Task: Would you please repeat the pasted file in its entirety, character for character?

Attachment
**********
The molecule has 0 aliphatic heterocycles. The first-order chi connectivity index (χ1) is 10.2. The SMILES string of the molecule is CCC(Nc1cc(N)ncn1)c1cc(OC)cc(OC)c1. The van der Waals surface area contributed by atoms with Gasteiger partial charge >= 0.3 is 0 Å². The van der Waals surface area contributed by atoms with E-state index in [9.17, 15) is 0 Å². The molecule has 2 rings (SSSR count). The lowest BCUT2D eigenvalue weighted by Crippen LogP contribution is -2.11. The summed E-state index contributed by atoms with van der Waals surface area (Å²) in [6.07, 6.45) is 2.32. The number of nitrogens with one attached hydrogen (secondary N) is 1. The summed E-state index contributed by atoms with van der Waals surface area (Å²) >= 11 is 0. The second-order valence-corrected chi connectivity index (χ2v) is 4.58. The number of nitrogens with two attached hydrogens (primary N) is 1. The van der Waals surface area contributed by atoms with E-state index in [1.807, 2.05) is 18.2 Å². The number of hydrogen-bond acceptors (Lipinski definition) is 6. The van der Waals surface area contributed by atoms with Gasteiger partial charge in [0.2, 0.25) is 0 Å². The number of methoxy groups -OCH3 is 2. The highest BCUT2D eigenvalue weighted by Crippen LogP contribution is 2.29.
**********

The molecule has 0 aliphatic heterocycles. The first-order chi connectivity index (χ1) is 10.2. The SMILES string of the molecule is CCC(Nc1cc(N)ncn1)c1cc(OC)cc(OC)c1. The van der Waals surface area contributed by atoms with Gasteiger partial charge >= 0.3 is 0 Å². The van der Waals surface area contributed by atoms with E-state index in [9.17, 15) is 0 Å². The molecule has 2 rings (SSSR count). The lowest BCUT2D eigenvalue weighted by Crippen LogP contribution is -2.11. The summed E-state index contributed by atoms with van der Waals surface area (Å²) in [6.07, 6.45) is 2.32. The number of nitrogens with one attached hydrogen (secondary N) is 1. The summed E-state index contributed by atoms with van der Waals surface area (Å²) >= 11 is 0. The second-order valence-corrected chi connectivity index (χ2v) is 4.58. The number of nitrogens with two attached hydrogens (primary N) is 1. The van der Waals surface area contributed by atoms with E-state index in [1.807, 2.05) is 18.2 Å². The number of hydrogen-bond acceptors (Lipinski definition) is 6. The van der Waals surface area contributed by atoms with Gasteiger partial charge in [0.2, 0.25) is 0 Å². The number of methoxy groups -OCH3 is 2. The highest BCUT2D eigenvalue weighted by Crippen LogP contribution is 2.29.